Twitter Profile Descriptions Word Cloud from 2017 Dump using Python 3

Just a quick post to display a word cloud I created as a demo for my Adv Programming students using the Python WordCloud module. I was surprised to find that “Founder” was the top occurring word in the profile descriptions. What does this tell us?

I first had to write a PHP script to grab all the tweet objects from Twitter Search API that were captured by I then stored all the unique author profiles in a separate table from the tweets, which gave me approximately 3.4 million unique Twitter users who tweeted about science as captured by Of these 3.4 million, there were approximately 2.8 million users who had some characters in their Twitter profile description field.

To return results from the description found in my MySQL table of author profiles, I used the following query because I wanted to remove hard returns and tabs from the profile descriptions.

SELECT REPLACE(REPLACE(REPLACE(TRIM(`description`), '\r', ' '), '\n', ' '), '\t', ' ') 
FROM `profiles` 
WHERE TRIM(`description`)!='';

Next, we have the actual Python 3 code I used to create the WordCloud from the 2.8 million user descriptions. You’ll note I added a few extra terms to the STOPWORDS list because I ran this multiple times and found these terms that I wanted to remove from the final version.

#!/usr/bin/env python3
# -*- coding: utf-8 -*-
Created on Sun Feb 10 16:19:56 2019
@author: tdbowman
import io
import csv
import numpy as np
from wordcloud import WordCloud, STOPWORDS
from os import path
from PIL import Image

# current directory
currdir = path.dirname(__file__)

# from
def create_wordcloud(text):

    # use cloud.png as mask for word cloud
    mask = np.array(, "cloud.png")))
    # create set of stopwords	
    stop_words = ["https", "co", "RT", "del", "http", 
                  "tweet", "tweets", "twitter", "en", "el", "us", "et",
                  "lo", "will", "ex", "de", "la", "rts"] + list(STOPWORDS)
    # create wordcloud object
    wc = WordCloud(background_color="white",
    # generate wordcloud
    # save wordcloud
    wc.to_file(path.join(currdir, "wc.png"))
if __name__ == "__main__":

    # Grab text from file and convert to list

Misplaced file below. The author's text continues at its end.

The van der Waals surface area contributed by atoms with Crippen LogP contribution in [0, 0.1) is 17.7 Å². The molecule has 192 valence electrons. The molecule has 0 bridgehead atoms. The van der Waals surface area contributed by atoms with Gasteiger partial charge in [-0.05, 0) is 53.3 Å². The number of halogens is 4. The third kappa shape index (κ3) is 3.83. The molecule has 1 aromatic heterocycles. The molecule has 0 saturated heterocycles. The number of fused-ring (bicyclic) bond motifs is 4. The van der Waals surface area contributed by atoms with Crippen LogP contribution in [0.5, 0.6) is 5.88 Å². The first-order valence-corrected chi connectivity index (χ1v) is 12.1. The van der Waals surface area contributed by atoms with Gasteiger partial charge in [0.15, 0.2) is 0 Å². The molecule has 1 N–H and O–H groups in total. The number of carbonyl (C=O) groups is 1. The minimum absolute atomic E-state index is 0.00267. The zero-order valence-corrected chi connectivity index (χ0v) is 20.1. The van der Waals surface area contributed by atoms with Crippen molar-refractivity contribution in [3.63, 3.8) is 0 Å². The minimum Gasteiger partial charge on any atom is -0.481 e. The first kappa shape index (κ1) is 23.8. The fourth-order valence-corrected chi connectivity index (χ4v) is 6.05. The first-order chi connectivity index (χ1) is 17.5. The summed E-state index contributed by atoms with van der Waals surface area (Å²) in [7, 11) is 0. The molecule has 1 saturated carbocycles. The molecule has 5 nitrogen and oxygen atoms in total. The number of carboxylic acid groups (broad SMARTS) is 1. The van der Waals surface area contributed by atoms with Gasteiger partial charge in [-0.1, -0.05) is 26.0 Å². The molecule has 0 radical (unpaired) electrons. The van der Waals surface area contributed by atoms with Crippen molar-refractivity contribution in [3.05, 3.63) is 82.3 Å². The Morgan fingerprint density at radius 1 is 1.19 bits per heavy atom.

your_list = []
    with'all_descriptions.csv', 'r', encoding='utf-8') as f:
        reader = csv.reader(x.replace('\0', '') for x in f)
        your_list = ','.join([i[0] for i in reader])    
    # generate wordcloud

It could use some cleanup and the image could be higher resolution, but it’s a good example for the students how to utilize Python to create a word cloud.

Harvesting Images from Site for Study

I needed to write code that would allow me to harvest images from a site where the images were displayed 10 per page over n number of pages.  I wanted to set it up so that I could start it and let it run over time and harvest images.  This immediately meant I’d be working with PHP and jQuery using AJAX.  I’ve written another post titled Web Scraping Using PHP and jQuery about this type of AJAX script and I needed to use what I’d learned here to implement this new scraping engine.

The reason I’m writing this code is so that we can start a few studies on selfies.

I ended up using a bookmarklet, which is a JavaScript snippet that you can add to a browser as a bookmark. We had assistants visit the pages where the images were stored and click on the bookmark to harvest images and metadata associated with each image. While it is a bit cumbersome, it was the easiest and quickest way to start collecting the images for our project. I wrote the code such that the JavaScript would speak to the PHP code and the PHP code would handle all the heavy lifting (saving image and scraping page for metadata). The images and text files were automatically saved to a Dropbox folder using the Dropbox API.